Coaching Guidelines

DAILY OUTLINE

For each event,  depending on whether its a comp, demo or coaching, you will need to follow a certain procedure between the actual activities. Use this as a guide to Coordinate everything perfectly.

You can access everything you require at http://www.skateboardingfederation.com.au/asf-mobile-management/

  1. Complete risk assessment of skatepark and equipment
  2. confirm all participants have signed a waiver, if not fill one out.
  3. confirm all participants are wearing helmets.
  4. Run your class.
  5. When its over, fill out the event report. Remember you need at least 1 parent or participant to provide feedback.
  6. Send pictures to your manager.
  7. Pack up and head home.

WRISTBANDS

Rather than having people come down with waivers filled out each week,  once someone has filled out the initial waiver form they will receive an Armband to wear to show they are registered.

If a participant is wearing an armband they will not need to sign another waiver.

COACHING BASICS

There is no right or wrong way to coach, every child learns differently and you are welcome to adapt what you know to suit the participant. The most important thing is following the guidelines and making sure its a safe environment for everyone to learn on that is all inclusive.

Prerequisites

  1. Penny Boards & Longboards: DO NOT COACH ANYONE ON A PENNY BOARD OR LONGBOARD. THEY ARE NOT MADE FOR MODERN SKATEPARKS AND IT USUALLY WILL RESULT IN INJURY.
  2. Helmet requirements: Helmets are required for all participants under 18 years and it is recommended, but not necessary for people over 18.

Beginners

When teaching beginners of all ages, start them on flatground, make sure they:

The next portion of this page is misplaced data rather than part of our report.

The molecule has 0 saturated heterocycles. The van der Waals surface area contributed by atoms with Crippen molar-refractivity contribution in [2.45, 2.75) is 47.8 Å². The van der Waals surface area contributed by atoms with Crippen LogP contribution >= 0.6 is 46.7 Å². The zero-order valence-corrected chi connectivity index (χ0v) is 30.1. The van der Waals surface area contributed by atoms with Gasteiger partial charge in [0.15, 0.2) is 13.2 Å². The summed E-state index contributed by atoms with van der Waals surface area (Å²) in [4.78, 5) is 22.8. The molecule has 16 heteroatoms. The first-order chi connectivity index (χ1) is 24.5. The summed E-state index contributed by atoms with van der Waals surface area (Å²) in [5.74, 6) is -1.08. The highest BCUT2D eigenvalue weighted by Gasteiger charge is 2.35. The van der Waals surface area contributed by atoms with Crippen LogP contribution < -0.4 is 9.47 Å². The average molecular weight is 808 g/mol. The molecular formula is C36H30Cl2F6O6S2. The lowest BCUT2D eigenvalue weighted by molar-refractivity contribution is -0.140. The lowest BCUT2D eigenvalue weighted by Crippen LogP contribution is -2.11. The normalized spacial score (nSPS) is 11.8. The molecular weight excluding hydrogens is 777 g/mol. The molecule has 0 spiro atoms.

• Have feet on the deck bolts.
  • Shoulders straight
  • Have them shuffle left to right and back and forth to get a feel for the boards movement.
  • Make sure they keep low and knees bent as much as possible.

Before anyone uses ramps,  you can teach:

  • Pushing
  • Tic Tacs
  • Manuals
  • Crabwalks

Once they seem comfortable on a board, you can try:

  • Going up a bank
  • Kick turns on banks
  • Rolling in on banks
  • Ollies

(make sure you advise them to keep low on the banks at first)

Once they are comfortable on banks you can teach:

  • Dropping in (start with 2 hands help, then 1 hand, then no hands)
  • Ollie fakies on banks
  • Ollies over hips

Intermediates & Experienced

These people generally have a stronger understanding of skateboarding and know their tricks and what they want to learn.

In these scenarios help them through what they want to learn but if something seems out of reach it is best to work on something they can achieve during that lesson, and come back to the harder trick at another time.

PARTICIPANT SAFETY

Safety is simple provided you follow the guides on the risk assessment and the correct coaching procedures.

The risk assessment keeps the park as a safe environment and also ensures that participants are at minimal risk.

Provided you have the waiver forms completed and the risk assessment completed, you will also be protected under your insurance policy.

INSURANCE

To be able to facilitate an event or class under ASF, you will need a minimum of $20 million public liability and $1 million professional indemnity insurance.  if youre working for a registered provider you will be covered, if not you can purchase insurance through the ASF.

CODE OF CONDUCT

When managing events, you will deal with participants, other coaches, officials, parents and the general public.  When a skatepark is booked the organisation in charge has full authority on the skatepark.  Sometimes people can make things difficult for you to do your job and its hard to know what to do in certain circumstances.  Its important to familiarise yourself with the ASF Code of Conduct for events so you know what to do if these situations occur.